Great Lakes cities clear air
NASA recently unveiled a series of satellite generated images that document significant air quality improvements between 2005 and 2011. Source: Great Lakes Echo, 7/7/14

Can Waterless Dyeing Processes Clean Up the Clothing Industry?
One of the world's most polluting industries is the textile-dyeing sector, which in China and other Asian nations releases trillions of liters of chemically tainted wastewater. But new waterless dyeing technologies, if adopted on a large scale, could sharply cut pollution from the clothing industry. Source: Yale Environment360, 6/12/14

Mayors Group Scraps Cap-and-Trade Support
The U.S. Conference of Mayors has launched a new campaign to save energy and cut down on air pollution. But, due to GOP opposition, they're no longer urging Congress to pass cap and trade. Source: Governing, 7/8/14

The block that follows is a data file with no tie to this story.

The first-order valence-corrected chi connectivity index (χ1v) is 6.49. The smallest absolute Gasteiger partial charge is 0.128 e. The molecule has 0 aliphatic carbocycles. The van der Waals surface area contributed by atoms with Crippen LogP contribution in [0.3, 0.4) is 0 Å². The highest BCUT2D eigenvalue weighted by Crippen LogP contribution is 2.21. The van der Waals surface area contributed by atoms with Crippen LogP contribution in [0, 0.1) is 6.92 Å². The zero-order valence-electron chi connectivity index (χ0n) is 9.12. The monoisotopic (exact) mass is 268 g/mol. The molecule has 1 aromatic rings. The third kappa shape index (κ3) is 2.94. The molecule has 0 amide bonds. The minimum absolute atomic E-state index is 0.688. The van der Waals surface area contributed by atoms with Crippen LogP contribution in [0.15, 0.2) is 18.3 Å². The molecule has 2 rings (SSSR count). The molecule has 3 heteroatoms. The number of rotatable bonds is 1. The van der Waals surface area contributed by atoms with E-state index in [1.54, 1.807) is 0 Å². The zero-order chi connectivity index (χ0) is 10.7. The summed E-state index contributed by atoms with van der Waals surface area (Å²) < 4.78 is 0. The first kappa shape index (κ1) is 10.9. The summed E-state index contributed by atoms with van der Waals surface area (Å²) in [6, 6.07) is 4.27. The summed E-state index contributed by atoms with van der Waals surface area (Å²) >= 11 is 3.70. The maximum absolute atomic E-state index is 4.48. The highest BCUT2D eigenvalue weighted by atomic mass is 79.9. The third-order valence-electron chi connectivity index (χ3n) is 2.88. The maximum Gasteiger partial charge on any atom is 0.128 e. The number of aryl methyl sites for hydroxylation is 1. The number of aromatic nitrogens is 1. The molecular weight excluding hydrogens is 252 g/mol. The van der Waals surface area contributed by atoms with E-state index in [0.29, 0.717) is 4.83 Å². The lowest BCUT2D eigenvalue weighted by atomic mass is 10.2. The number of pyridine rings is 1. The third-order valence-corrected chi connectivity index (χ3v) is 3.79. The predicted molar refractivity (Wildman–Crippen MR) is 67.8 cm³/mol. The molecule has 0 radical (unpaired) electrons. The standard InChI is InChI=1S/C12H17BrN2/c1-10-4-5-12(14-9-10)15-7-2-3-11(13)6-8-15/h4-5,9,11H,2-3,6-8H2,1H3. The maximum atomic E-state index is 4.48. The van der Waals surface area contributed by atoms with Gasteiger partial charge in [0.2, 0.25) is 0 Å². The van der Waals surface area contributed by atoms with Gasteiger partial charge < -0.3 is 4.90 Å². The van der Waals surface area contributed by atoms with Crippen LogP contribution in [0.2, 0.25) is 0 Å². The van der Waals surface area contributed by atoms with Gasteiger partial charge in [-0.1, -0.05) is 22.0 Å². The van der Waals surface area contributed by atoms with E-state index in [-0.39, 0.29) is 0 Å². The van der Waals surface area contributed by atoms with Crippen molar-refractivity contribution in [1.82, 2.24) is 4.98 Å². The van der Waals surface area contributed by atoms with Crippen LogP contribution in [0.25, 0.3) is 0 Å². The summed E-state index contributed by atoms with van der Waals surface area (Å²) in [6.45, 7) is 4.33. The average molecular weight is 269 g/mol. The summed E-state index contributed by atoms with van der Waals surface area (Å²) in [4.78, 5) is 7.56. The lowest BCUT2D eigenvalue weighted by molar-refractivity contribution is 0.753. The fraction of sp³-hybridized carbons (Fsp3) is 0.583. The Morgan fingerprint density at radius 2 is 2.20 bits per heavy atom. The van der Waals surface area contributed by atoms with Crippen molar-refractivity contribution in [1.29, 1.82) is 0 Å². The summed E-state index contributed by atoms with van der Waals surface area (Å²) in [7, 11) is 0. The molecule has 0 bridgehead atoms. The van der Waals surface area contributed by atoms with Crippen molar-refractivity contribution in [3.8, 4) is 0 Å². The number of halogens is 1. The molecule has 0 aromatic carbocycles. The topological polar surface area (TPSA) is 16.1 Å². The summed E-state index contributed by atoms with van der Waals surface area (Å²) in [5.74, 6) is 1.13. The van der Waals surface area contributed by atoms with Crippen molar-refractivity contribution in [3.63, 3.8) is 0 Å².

IBM Helps China's Air Quality Management
IBM has launched a 10-year initiative to help China deliver on its environmental and energy goals. Dubbed "Green Horizon," the project focuses on three areas critical to China's sustainable growth: air quality management, renewable energy forecasting and energy optimization for industry. Led by IBM's China Research laboratory, the initiative will use the company's network of 12 global research labs and partner with government, academia, industry and private enterprise. Source: Environmental Leader, 7/7/14

Why Philips' EcoDesign play is paying off in more than one way
One decade ago, Royal Philips embraced a development philosophy called EcoDesign with the broad aim of minimizing the impact of its products on the environment. The strategy isn't unique: its fiercest rivals ranging from General Electric, Matsushita, Sony, Siemens and Pansonic all boast mature eco-strategies. Still, Philips' focus is paying off demonstrably not just in sales, but in brand perception. Source: GreenBiz, 7/7/14